Handwriting school

Self-confessed ‘geek’ Sarah Armiger-Wills, Court Registry Officer at Whangarei High Court & District Court has always had an interest in IT. What she’s also got in spades is enthusiasm – and a real passion for her work, which has seen her develop and roll out, with the support of Judge Murray Hunt, a tool called E-Box.

E-Box is an electronic system for ‘box work’ or ‘chambers work’, used in the Family Court.

Registry staff are able to create a ‘memorandum to the judge’ that gives information on the status of a file and asks the judge for directions to progress the file. This memo is saved on a network drive that both the registry and judiciary have access to. The judge is able to open the memo, type in their directions and re-save it. The memo can then be released to counsel or parties as required.

The system has been implemented in a way that mirrors the case officers’ physical approach to filing. If a physical file is placed in a ‘red’ bin in the filing area, it can also be found in an E-Box folder labelled ‘red’ on
the shared network drive.

It’s a system that’s unique to the Family Court, due to the level of interaction between judges and staff through memos on files, which doesn’t happen to the same degree in other jurisdictions.

And it has made a significant difference in terms of timeliness.

‘In late 2014, it was taking around 2 to 3 weeks turnaround, from when a judge had finished giving a direction, to actually getting it out to counsel and other parties,’ says Sarah.

‘That’s two weeks of someone’s life, essentially in limbo, where they’re waiting for a decision from a judge such as in relation to a custody case, or a care and contact arrangement.

‘Now it takes around 4 to 5 days. Cases are progressing faster, which means quicker disposal of files.’ 

The previous process was time-consuming, with judges writing their decisions directly onto a physical copy of a memo, which case officers would then read and type up.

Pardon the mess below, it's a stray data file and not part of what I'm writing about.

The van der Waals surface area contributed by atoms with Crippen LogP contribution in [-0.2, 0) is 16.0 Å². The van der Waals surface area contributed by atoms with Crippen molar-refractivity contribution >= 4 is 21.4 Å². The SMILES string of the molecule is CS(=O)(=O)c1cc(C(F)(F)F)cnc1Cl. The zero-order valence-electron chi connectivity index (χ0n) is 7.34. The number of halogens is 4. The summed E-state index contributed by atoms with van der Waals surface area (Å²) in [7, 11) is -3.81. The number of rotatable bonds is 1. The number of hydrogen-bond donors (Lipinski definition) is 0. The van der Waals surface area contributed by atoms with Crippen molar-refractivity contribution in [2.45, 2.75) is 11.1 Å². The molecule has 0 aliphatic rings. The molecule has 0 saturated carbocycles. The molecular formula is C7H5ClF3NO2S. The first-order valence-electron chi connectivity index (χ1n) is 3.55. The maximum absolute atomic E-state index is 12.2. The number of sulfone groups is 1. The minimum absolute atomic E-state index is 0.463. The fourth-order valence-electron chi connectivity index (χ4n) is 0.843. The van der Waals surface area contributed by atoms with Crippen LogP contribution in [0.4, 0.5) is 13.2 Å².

However, deciphering a judge’s handwriting could sometimes be difficult, and case officers would often have to go back to the judge to clarify a decision. If the judge wasn’t available, this meant waiting.

‘As someone who previously worked in a pharmacy, I often used to joke that doctors and judges went to the same handwriting school,’ laughs Sarah.

So she came up with a solution, E-Box, by ‘thinking about how we can make a difference within the system we already have’.

Judge Hunt was a trailblazer for E-Box, immediately recognising the potential of Sarah’s ‘number 8 wire’ solution and approving its implementation at Whangarei District Court, which took a mere few days. It has since been rolled out nationally. 

He’s quick to demonstrate how it works, taking things a step further by using a dictation programme to convert his spoken words to print, through his computer.

‘Saving time and eliminating the potential for mistakes are two very worthy objectives,’ says Judge Hunt. ‘Further, the availability of an easy to use dictation programme, in combination with E-Box, allows the work to be dealt with more quickly by a judge.

‘Time is precious and timeliness is important.’

This story is from our 'Justice: Our People, Our Communities' booklet.

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